Just so you know, I hate every last goddamn one of you.
My university's Information Technology (IT) department.
Now, I have a long and hallowed history with IT people. In my last job I shared an office with the company IT guy and had a great time. He was, if nothing else, entertaining. And by "entertaining" I mean "Would shove coaxial cable connectors up his nostrils when bored." He also had a habit of accessing my computer via the network and opening up gay porn on my desktop when I was trying to explain what we needed to female temps. That, however, is another story. In any case, I generally had a good experience with IT.
In other regards, my experiences with IT people have been rather poor. I am thinking particularly of a tech support saga I went through on my last laptop. My tech support monkey, after having me try a few basic things to get my built-in wireless to work, suggested that I reformat my harddisk and reinstall everything from scratch. Yeah. Sure. Because the correct response to a stubbed toe is, without a doubt, brain surgery.
Since I came to graduate school I've discovered a whole new breed of incompetence. A staggering level of idiocy that, frankly, even I don't know how to deal with. It isn't so much that they can't keep the systems running- they usually can- or that they don't provide useful tech support- okay, never mind, they actually can't do that. No, the thing that pisses me off is that they're a smidge... over-ambitious. I posted quite a while back on their efforts to upgrade our e-mail client. As that post was titled "Woo-hoo! I can't check my e-mail!" you can guess how it went. This became something of a running joke here as they would make a big deal about an upgrade, do the upgrade, and then we'd lose e-mail within 12-72 hours. Afterwards we were always back on the old client. Sometimes I wondered why they didn't just turn off the servers for a day or three every now and then and save themselves the hassle of working on shitty software. Eventually they did, of course, get the new client running but it has all the functionality of the old one, so I don't see much improvement.**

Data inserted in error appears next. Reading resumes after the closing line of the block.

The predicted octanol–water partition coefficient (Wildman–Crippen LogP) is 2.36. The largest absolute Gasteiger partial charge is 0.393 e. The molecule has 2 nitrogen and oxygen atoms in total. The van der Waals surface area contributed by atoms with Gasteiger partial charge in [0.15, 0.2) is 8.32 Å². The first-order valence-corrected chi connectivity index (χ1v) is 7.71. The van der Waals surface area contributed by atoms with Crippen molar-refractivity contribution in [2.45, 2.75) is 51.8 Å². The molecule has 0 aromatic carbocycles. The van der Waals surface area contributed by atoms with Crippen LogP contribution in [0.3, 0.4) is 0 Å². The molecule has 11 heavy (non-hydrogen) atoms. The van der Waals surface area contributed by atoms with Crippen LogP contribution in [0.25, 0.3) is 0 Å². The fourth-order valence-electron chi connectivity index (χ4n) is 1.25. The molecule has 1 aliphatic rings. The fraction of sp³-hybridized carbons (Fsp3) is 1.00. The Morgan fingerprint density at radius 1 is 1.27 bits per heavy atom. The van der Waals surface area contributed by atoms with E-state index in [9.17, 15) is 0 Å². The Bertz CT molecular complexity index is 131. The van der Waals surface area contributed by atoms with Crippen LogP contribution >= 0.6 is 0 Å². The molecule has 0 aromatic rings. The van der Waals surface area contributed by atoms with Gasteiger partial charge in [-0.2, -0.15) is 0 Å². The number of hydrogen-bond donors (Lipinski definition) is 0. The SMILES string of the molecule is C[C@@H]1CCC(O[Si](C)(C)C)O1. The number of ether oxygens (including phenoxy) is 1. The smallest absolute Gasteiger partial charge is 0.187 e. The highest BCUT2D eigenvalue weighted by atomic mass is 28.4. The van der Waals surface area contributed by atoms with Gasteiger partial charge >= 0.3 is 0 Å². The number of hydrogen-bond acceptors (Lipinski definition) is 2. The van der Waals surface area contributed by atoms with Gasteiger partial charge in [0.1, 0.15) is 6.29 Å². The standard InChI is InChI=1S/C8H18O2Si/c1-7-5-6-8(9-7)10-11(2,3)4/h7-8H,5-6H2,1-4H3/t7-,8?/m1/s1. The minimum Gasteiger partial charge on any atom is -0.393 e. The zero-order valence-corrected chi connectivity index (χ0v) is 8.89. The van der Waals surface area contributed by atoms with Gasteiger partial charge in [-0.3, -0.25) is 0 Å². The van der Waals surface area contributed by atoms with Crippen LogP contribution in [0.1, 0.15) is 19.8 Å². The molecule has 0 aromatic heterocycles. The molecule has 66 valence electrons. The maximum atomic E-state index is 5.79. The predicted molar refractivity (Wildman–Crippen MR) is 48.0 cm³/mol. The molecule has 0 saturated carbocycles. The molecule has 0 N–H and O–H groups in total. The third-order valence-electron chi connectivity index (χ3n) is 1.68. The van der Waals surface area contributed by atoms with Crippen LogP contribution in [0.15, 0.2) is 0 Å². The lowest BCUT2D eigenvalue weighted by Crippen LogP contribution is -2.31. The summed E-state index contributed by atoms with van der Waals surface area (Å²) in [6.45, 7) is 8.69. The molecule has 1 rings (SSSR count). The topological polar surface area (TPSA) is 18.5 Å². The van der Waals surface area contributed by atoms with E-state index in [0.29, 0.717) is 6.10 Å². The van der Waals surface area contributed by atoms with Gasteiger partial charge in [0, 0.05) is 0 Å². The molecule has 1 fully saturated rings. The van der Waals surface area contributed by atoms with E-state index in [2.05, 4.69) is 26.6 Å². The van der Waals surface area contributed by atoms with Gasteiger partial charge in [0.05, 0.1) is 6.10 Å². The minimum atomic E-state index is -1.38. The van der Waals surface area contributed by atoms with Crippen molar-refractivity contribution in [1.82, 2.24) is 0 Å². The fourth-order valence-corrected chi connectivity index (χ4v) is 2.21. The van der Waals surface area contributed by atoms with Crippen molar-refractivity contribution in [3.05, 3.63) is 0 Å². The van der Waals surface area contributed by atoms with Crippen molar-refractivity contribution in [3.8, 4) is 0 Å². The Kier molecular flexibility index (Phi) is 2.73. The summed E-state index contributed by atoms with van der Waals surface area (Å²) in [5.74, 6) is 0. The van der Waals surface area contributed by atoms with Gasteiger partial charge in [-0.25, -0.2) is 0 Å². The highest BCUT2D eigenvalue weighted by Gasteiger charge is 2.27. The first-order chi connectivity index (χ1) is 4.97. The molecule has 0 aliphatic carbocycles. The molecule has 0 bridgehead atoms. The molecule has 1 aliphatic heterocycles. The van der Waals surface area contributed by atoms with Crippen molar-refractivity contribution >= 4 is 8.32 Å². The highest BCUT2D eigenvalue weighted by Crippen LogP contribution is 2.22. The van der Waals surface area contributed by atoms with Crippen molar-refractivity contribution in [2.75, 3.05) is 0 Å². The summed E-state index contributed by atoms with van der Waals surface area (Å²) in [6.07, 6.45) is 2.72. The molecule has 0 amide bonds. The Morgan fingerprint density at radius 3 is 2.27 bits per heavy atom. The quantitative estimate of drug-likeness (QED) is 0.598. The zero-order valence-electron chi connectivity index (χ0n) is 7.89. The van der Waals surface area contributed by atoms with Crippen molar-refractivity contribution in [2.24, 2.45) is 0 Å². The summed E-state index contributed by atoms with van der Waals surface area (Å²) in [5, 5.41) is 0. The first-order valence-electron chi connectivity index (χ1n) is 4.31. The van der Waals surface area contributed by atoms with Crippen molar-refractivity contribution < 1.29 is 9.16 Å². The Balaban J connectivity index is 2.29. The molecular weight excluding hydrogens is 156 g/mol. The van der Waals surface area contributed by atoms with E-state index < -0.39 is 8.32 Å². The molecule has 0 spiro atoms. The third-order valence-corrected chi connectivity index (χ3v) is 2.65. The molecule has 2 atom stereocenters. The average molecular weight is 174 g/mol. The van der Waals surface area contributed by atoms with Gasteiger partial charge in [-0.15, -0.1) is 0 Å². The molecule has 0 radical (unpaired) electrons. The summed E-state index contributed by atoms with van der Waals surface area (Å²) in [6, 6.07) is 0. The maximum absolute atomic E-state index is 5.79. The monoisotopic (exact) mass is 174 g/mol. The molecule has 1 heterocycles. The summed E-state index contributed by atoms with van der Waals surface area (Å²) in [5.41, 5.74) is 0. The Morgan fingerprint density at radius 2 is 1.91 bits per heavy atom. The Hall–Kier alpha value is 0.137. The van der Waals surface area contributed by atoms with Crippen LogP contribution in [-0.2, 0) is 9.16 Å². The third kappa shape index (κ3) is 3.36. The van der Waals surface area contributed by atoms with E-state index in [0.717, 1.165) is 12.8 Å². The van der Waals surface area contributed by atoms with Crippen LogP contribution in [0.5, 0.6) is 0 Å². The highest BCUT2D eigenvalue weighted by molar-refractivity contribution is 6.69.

At the moment this over-ambitiousness is expressing itself in an attempt to close some security holes on campus. We are being forced to dismantle our existing informal infrastructure of routers in the offices and allow all of our computer-to-computer traffic to be mediated by the central servers. This should, in theory, improve security because all computers now have to be validated by MAC address and can't hide behind a router's NAT firewall. I can see the logic in this, although to be frank I think it's overzealous. I am less worried, after all, about being hacked by some unauthorized outsider that I am about those cockbites over in the computer science building who have a little too much time on their hands. My router's NAT was helping me stay hidden from their incessant IP scanning and now my safety lies almost entirely on my software firewall. Goody. I'm sure I could develop a substitute, but I doubt it would be a good idea. All that leaves aside, of course, the relatively absurd levels of security the IT folk are implementing. Without going into detail, let me just say that some levels produce relatively little benefit for the hassle- a little like putting up one of those velvet ropes they use at fancy nightclubs in front of a minefield protecting a concrete bunker. Seriously, folks, the velvet rope is just a pain to legit users and no deterrent whatsoever to anyone else.